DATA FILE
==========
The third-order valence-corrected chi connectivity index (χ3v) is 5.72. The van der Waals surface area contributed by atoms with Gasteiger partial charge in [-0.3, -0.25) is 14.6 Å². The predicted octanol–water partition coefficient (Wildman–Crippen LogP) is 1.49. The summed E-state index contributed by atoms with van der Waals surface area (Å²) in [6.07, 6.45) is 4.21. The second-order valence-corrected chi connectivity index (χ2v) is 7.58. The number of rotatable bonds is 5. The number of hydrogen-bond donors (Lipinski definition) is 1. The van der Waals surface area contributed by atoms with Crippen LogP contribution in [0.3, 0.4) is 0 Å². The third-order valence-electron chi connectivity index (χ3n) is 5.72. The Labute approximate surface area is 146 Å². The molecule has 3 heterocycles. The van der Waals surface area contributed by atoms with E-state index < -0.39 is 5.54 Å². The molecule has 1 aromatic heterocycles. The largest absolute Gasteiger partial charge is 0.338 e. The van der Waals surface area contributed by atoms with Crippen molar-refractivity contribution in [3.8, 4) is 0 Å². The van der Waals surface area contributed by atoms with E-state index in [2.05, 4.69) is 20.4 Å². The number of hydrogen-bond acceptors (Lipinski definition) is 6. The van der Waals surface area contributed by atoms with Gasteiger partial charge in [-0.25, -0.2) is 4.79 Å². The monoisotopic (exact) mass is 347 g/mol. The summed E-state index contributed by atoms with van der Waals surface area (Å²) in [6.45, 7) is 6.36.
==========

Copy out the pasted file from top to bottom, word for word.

The third-order valence-corrected chi connectivity index (χ3v) is 5.72. The van der Waals surface area contributed by atoms with Gasteiger partial charge in [-0.3, -0.25) is 14.6 Å². The predicted octanol–water partition coefficient (Wildman–Crippen LogP) is 1.49. The summed E-state index contributed by atoms with van der Waals surface area (Å²) in [6.07, 6.45) is 4.21. The second-order valence-corrected chi connectivity index (χ2v) is 7.58. The number of rotatable bonds is 5. The number of hydrogen-bond donors (Lipinski definition) is 1. The van der Waals surface area contributed by atoms with Crippen LogP contribution in [0.3, 0.4) is 0 Å². The third-order valence-electron chi connectivity index (χ3n) is 5.72. The Labute approximate surface area is 146 Å². The molecule has 3 heterocycles. The van der Waals surface area contributed by atoms with E-state index < -0.39 is 5.54 Å². The molecule has 1 aromatic heterocycles. The largest absolute Gasteiger partial charge is 0.338 e. The van der Waals surface area contributed by atoms with Crippen molar-refractivity contribution in [3.8, 4) is 0 Å². The van der Waals surface area contributed by atoms with E-state index in [2.05, 4.69) is 20.4 Å². The number of hydrogen-bond acceptors (Lipinski definition) is 6. The van der Waals surface area contributed by atoms with Gasteiger partial charge in [-0.25, -0.2) is 4.79 Å². The monoisotopic (exact) mass is 347 g/mol. The summed E-state index contributed by atoms with van der Waals surface area (Å²) in [6.45, 7) is 6.36.